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Technical

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SNPP

SNPP or Simple Network Paging Protocol - SNPP provides a simple way to make a link between the Internet and a TAP compliant paging terminal.

SNPP or the Simple Network Paging Protocol was developed as an effort to create an Internet communication protocol that would allow for text messages to be passed through the Internet to telecommunication and paging providers. SNPP was initially developed as a one-way solution but it has recently evolved into a protocol capable of supporting two way messaging.

SNPP is a TCP/IP protocol similar to FTP, HTTP, SMTP, etc. The simplest functions provide reliable delivery of a pager identification and an alphanumeric message to a paging system, rather than using an assigned dialup phone line to enter DTMF tones or negotiate a modem connection.

SNPP is a simple way for delivering wireless messages, both one and two-way, to appropriate receiving devices. In its simplest form, SNPP provides a simple way to implement communication between the Internet and a TAP/IXO paging terminal. In its latest form, SNPP provides a method for communicating and receiving end-to-end acknowledgments and replies from two-way messaging devices (such as ReFLEX units).

The SNPP protocol is a sequence of commands and replies, and is based on the philosophy of many other Internet protocols currently in use.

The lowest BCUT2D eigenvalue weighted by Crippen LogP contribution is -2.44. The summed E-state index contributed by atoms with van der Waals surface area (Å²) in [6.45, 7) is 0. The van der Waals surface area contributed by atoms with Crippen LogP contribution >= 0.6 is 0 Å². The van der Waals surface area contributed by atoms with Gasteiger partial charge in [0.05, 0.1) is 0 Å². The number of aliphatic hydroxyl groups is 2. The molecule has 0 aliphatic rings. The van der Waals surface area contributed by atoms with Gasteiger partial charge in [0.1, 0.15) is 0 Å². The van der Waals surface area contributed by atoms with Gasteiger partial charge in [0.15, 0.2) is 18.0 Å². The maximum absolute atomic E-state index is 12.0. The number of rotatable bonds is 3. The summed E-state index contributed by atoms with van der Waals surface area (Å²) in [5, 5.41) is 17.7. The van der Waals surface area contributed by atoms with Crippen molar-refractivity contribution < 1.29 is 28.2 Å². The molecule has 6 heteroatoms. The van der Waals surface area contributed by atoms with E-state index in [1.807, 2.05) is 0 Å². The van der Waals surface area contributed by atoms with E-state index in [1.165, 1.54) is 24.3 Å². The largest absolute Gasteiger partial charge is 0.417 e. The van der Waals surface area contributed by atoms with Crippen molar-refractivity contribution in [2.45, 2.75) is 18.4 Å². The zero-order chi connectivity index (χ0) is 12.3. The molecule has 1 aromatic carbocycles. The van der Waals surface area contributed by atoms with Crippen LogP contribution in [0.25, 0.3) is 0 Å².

SNPP has several input commands (the first 4 characters of each are significant) that solicit various server responses falling into the following categories:
2xx - Successful, continue
3xx - Begin DATA input (see "DATA" command)
4xx - Failed with connection terminated
5xx - Failed, but continue session SNPP version 3 (two-way) adds the following categories:
7xx - UNsuccessful two-way specific transaction, but continue session
8xx - Successful two-way specific transaction, continue
9xx - Successful QUEUED two-way transaction, continue

The first character of every server response code is a digit indicating the category of response. The text portion of the response following the code may be altered to suit individual applications. The session interaction, especially at SNPP level one, is actually quite simple (hence the name). The client initiates the connection with the listening server. Upon opening the connection, the server issues a "220" level message (indicating the willingness of the server to accept SNPP commands). The client passes pager ID information, and a message, then issues a "SEND" command. The server then feeds the information to the paging terminal, gathers a response, and reports the success or failure to the client.

Sending software that adheres to the SNPP protocol follow the above steps.

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